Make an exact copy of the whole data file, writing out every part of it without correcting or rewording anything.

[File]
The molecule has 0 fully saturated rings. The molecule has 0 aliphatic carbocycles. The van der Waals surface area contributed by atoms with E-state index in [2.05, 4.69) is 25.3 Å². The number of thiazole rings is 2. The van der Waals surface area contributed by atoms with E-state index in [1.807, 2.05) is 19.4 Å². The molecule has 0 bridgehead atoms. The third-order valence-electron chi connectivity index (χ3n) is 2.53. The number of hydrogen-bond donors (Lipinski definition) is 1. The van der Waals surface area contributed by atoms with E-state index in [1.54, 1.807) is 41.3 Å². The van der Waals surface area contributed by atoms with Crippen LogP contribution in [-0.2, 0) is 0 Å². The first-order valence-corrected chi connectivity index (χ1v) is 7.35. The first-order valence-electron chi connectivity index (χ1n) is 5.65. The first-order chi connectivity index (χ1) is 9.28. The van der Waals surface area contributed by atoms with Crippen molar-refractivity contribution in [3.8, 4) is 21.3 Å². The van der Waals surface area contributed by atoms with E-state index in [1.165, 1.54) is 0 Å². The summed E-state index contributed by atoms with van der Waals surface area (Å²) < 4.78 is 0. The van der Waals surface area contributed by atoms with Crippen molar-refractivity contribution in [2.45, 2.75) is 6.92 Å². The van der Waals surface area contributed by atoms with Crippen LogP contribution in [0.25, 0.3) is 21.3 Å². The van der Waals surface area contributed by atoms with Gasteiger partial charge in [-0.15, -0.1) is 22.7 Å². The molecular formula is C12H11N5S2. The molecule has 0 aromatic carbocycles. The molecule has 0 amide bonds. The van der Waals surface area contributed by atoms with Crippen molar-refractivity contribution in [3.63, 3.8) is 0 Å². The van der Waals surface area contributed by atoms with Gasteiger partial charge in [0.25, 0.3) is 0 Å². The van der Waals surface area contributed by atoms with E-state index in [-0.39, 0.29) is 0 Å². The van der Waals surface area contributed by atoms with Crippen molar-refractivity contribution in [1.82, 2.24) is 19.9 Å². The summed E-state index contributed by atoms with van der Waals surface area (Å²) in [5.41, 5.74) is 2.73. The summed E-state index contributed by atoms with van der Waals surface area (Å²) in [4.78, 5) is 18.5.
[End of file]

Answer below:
The molecule has 0 fully saturated rings. The molecule has 0 aliphatic carbocycles. The van der Waals surface area contributed by atoms with E-state index in [2.05, 4.69) is 25.3 Å². The number of thiazole rings is 2. The van der Waals surface area contributed by atoms with E-state index in [1.807, 2.05) is 19.4 Å². The molecule has 0 bridgehead atoms. The third-order valence-electron chi connectivity index (χ3n) is 2.53. The number of hydrogen-bond donors (Lipinski definition) is 1. The van der Waals surface area contributed by atoms with E-state index in [1.54, 1.807) is 41.3 Å². The van der Waals surface area contributed by atoms with Crippen LogP contribution in [-0.2, 0) is 0 Å². The first-order valence-corrected chi connectivity index (χ1v) is 7.35. The first-order valence-electron chi connectivity index (χ1n) is 5.65. The first-order chi connectivity index (χ1) is 9.28. The van der Waals surface area contributed by atoms with Crippen molar-refractivity contribution in [3.8, 4) is 21.3 Å². The van der Waals surface area contributed by atoms with E-state index in [1.165, 1.54) is 0 Å². The summed E-state index contributed by atoms with van der Waals surface area (Å²) < 4.78 is 0. The van der Waals surface area contributed by atoms with Crippen molar-refractivity contribution in [2.45, 2.75) is 6.92 Å². The van der Waals surface area contributed by atoms with Crippen LogP contribution in [0.25, 0.3) is 21.3 Å². The van der Waals surface area contributed by atoms with Gasteiger partial charge in [-0.15, -0.1) is 22.7 Å². The molecular formula is C12H11N5S2. The molecule has 0 aromatic carbocycles. The molecule has 0 amide bonds. The van der Waals surface area contributed by atoms with Crippen molar-refractivity contribution in [3.63, 3.8) is 0 Å². The van der Waals surface area contributed by atoms with Gasteiger partial charge in [0.25, 0.3) is 0 Å². The van der Waals surface area contributed by atoms with E-state index in [-0.39, 0.29) is 0 Å². The van der Waals surface area contributed by atoms with Crippen molar-refractivity contribution in [1.82, 2.24) is 19.9 Å². The summed E-state index contributed by atoms with van der Waals surface area (Å²) in [5.41, 5.74) is 2.73. The summed E-state index contributed by atoms with van der Waals surface area (Å²) in [4.78, 5) is 18.5.